Nomura is quietly hiring some new traders
Nomura's fixed income sales and trading business is not doing too well. The Japanese bank released its latest quarterly results today and it was all a bit bleak. The bank's traders made a 7.4bn yen ($67m) pre-tax loss in three months. Suddenly, all those trading layoffs make a bit more sense. Except that as well as laying people off, headhunters say Nomura has a curious interest in hiring.
Nomura didn't respond to a request to comment for this article. The Japanese bank's recent trading hires include James Konrad, Biagio Lapolla and Robbie Anderson in flow rates sales and trading, whom it poached in late June from Natwest Global Markets. Nomura also hired Dan Cohen, the former head of high yield trading at HSBC, who resigned from the bank in April.
Although three hires are inconsequential against the 50 staff said to have been put at risk in Nomura's London sales and trading unit, headhunters say they're not the end of the matter. Steve Ashley, head of Nomura's wholesales and global markets business, is said to be preparing to make further hires after the summer. "He's using this loss to layoff under-performers and bring in yet more new blood," says one headhunter. The hires from Natwest Markets are old colleagues of Ashley from his days as a top rates trader at RBS.
Meanwhile, the list of people put at risk at Nomura's London office is long and contains a lot of MDs and executive directors, not all of whom have been reported. They include the likes of Ceki Boz, an MD and head of rates options trading, Will Johnson, a gilts trader, Bala Arumugam, a Euro government bond trader, Peter Joos in hedge fund sales, Ioannis Sokos, a rates strat who only recent joined from BNP Paribas, Nick Oxlade, the head of European credit sales, James Ludlam, an emerging markets FX trader, Jalal Koubatim, a VP in emerging markets credit trading, Andrew Lofthouse, an executive director in central bank sales, and Renuka Fernandez, a senior rates strategist who joined in March 2017 from TD Securities. To name but a few.
Some Nomura traders have already found new jobs - Meraj Khan, a New York based MD who left the Japanese bank in July (possibly voluntarily), has just joined Standard Chartered.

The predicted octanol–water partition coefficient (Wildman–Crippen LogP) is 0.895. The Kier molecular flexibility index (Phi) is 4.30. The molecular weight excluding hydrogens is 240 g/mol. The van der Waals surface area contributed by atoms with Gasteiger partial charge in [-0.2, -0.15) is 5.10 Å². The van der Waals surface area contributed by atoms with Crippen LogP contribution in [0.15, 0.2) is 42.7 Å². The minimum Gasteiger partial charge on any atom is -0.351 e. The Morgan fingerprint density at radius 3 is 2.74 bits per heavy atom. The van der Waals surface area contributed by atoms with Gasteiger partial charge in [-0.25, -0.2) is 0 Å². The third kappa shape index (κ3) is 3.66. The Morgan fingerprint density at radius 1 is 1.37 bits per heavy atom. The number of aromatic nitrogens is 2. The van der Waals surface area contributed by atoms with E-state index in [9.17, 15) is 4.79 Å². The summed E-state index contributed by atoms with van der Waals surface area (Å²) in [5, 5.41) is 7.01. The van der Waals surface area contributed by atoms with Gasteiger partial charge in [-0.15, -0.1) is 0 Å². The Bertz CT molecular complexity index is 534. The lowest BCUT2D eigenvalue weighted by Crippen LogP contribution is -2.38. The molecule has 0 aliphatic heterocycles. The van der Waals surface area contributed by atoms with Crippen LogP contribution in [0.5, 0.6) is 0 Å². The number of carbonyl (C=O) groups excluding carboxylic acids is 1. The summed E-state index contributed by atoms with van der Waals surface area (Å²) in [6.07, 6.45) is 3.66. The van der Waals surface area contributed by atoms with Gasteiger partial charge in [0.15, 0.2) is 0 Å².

Alongside more senior staff, Nomura is also understood to be jettisoning juniors in related areas. Headhunters say others put at risk include Peter McCallum, a junior European rates strategy analyst who joined after a summer internship in 2016, Anna Karina, an associate on the rates strategy team, Niv Vig, an associate level rates options trader who worked with Boz.
Many of these exits are genuine redundancies. Insiders say Nomura is scaling back in European rates trading after finding it hard to compete, but that the bank will continue to be active in the area and maintain a presence in gilts trading. The flow options business and the exotics options business are allegedly being combined. The second quarter loss is understood to have been a combined effort from the European rates, investment grade credit and emerging markets credit desks.
What next? After the recent losses, headhunters say Ashley's apparent interest in hiring yet more new people looks like a last throw of the dice. The bank's overseas operations were persistently loss-making before final turning their first profit in seven years in April 2017. After last year's heavy recruitment, the bank seems to have returned to its old ways. If Ashley does 'upgrade' with more new traders in the autumn, he'll need to convince his Japanese bosses that they'll actually make some money out of it.
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